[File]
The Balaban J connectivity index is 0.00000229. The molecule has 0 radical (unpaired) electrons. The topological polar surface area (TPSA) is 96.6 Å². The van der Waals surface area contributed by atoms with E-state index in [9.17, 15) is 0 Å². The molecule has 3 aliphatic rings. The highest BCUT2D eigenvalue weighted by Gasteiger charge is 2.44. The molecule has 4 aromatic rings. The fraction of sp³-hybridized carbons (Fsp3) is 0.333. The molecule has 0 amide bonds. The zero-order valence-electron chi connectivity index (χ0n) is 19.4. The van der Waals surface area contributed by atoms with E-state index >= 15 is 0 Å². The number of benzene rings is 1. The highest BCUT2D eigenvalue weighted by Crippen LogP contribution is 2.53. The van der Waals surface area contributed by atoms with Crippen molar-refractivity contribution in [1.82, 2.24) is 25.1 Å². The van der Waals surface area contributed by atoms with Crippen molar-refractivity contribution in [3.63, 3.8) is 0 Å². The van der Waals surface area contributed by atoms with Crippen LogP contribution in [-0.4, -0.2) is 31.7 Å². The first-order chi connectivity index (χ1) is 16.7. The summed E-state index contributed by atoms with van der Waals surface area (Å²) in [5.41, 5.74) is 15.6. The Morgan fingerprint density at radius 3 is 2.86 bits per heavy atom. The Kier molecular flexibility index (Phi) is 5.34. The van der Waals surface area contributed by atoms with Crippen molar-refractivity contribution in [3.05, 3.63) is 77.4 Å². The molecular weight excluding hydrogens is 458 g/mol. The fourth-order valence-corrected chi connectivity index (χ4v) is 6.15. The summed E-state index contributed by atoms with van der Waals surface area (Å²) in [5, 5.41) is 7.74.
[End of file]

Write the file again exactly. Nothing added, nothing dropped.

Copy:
The Balaban J connectivity index is 0.00000229. The molecule has 0 radical (unpaired) electrons. The topological polar surface area (TPSA) is 96.6 Å². The van der Waals surface area contributed by atoms with E-state index in [9.17, 15) is 0 Å². The molecule has 3 aliphatic rings. The highest BCUT2D eigenvalue weighted by Gasteiger charge is 2.44. The molecule has 4 aromatic rings. The fraction of sp³-hybridized carbons (Fsp3) is 0.333. The molecule has 0 amide bonds. The zero-order valence-electron chi connectivity index (χ0n) is 19.4. The van der Waals surface area contributed by atoms with E-state index >= 15 is 0 Å². The number of benzene rings is 1. The highest BCUT2D eigenvalue weighted by Crippen LogP contribution is 2.53. The van der Waals surface area contributed by atoms with Crippen molar-refractivity contribution in [1.82, 2.24) is 25.1 Å². The van der Waals surface area contributed by atoms with Crippen molar-refractivity contribution in [3.63, 3.8) is 0 Å². The van der Waals surface area contributed by atoms with Crippen LogP contribution in [-0.4, -0.2) is 31.7 Å². The first-order chi connectivity index (χ1) is 16.7. The summed E-state index contributed by atoms with van der Waals surface area (Å²) in [5.41, 5.74) is 15.6. The Morgan fingerprint density at radius 3 is 2.86 bits per heavy atom. The Kier molecular flexibility index (Phi) is 5.34. The van der Waals surface area contributed by atoms with Crippen molar-refractivity contribution in [3.05, 3.63) is 77.4 Å². The molecular weight excluding hydrogens is 458 g/mol. The fourth-order valence-corrected chi connectivity index (χ4v) is 6.15. The summed E-state index contributed by atoms with van der Waals surface area (Å²) in [5, 5.41) is 7.74.